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Last Updated April 1, 2015
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The Northwest Alabamian gladly accepts letters to the editor on issues of pertinent interest to our readers. This is your open forum to express your opinions, but we do have a few guidelines we ask you to follow:
1. All letters must be signed with an address. Names will be printed with the letter in the NWA. No letters will be printed without a name.
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5. The NWA editorial page is for opinions and comments. Editorials, articles, cartoons, or letters are the opinions of the writers whose names are included, and do not necessarily represent the opinions of the newspaper and its employees.
6. The NWA tries to report news fairly and accurately. If we fall short of that objective, we welcome complaints from our readers.
7.We do not knowingly make misstatements of fact. If we find we have, we will gladly make a correction in the next issue.
The Northwest Alabamian is published semi-weekly, except weekly Christmas and New Year’s when only the Wednesday edition is published at 1506 21st Street, Highway 195 East, P.O. Box 430, Haleyville, AL, 35565. Phone 205-486-9461. Entered as periodicals at the Post Office at Haleyville, AL 35565. Annual subscription rate is $34.50 for one year or $26 for six months for Winston County; $38.50 per year or $28 per six months for adjoining counties. Subscriptions for senior citizens (Winston Co. only) are $30 for one year or $22 for six months. All others are $50.50 per year or $32 for six months. POSTMASTER: SEND ADDRESS CHANGE TO P. O. BOX 430, HALEYVILLE, AL 35565
The opinions of editorial columnists or opinions reflected in Letters to the Editor do not necessarily reflect the official editorial opinion of this newspaper.
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I read and enjoyed Rep. Craig Ford’s letter to the Opinion Page in the Northwest Alabamian’s Feb. 4, 2015 edition. He is so right.
Going back in time and history, I remember as a child my grandmother and old aunts going to the mailbox to get their checks and supplement money from the federal governments under Franklin Delano Rossevelt’s administration.
While all the time, I sat at those same said people’s feet, hearing them swear F.D.R. was the devil himself.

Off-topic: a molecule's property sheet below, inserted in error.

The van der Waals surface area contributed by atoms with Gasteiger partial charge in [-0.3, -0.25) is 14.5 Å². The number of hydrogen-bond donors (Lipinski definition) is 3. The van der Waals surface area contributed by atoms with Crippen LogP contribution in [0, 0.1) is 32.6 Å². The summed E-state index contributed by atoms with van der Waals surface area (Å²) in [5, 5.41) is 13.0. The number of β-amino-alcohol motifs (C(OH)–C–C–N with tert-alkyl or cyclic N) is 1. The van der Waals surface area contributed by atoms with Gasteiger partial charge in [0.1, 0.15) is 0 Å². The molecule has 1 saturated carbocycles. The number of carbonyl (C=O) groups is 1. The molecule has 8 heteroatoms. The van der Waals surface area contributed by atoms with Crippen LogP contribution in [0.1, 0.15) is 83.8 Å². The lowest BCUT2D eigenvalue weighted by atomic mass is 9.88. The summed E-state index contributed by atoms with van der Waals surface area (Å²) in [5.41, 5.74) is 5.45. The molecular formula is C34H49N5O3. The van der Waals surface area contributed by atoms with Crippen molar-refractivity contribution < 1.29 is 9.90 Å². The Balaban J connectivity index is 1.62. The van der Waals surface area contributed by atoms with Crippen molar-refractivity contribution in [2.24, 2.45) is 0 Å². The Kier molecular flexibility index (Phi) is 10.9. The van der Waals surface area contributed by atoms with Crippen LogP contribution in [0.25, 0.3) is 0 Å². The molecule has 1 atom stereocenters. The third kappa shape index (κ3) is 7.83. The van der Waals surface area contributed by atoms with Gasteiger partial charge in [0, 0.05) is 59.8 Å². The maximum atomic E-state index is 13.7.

President Roosevelt may not have started the federal supplement out of the goodness of his heart, but he declared if something wasn’t done for the starving and the poor in the United States of America in the year 1935, they would go to Communism.
Could it be just the basic human needs kind of get in the way of what we say and what we do? Just putting it out there.  Say “I am a conservative” people hear it, then do what the elected feel may be what the people most need - like getting medical care for a sick child or food.
By the way, we only give about what amounts to approximately $9 million EACH DAY to certain countries promised to continue until 2018.
It would be nice to hear more politicians ‘GET REAL’ instead of saying what will most help their careers, as well as what they think their constituents most want to hear to get them reelected.
There is this. While politicians in Washington play “gotcha politics” on both sides, do you realize, while we know and understand it is perfectly legal for Muslims, those who honor Islam religion to live among us?
Did you know Islamists have the right and exercise that right to stand on some American streets  and call for jihad, a holy war against America and under the law it is perfectly legal?
If an American in our own country should say or whisper one little word again their religion or God, we may put our lives in danger. They, some, will kill you if they can and the word is also public.
How bad is the fear of speaking against the Islam religion? I, just an oldster whose hobby is to write a little, would not think it all-together wise to do so myself.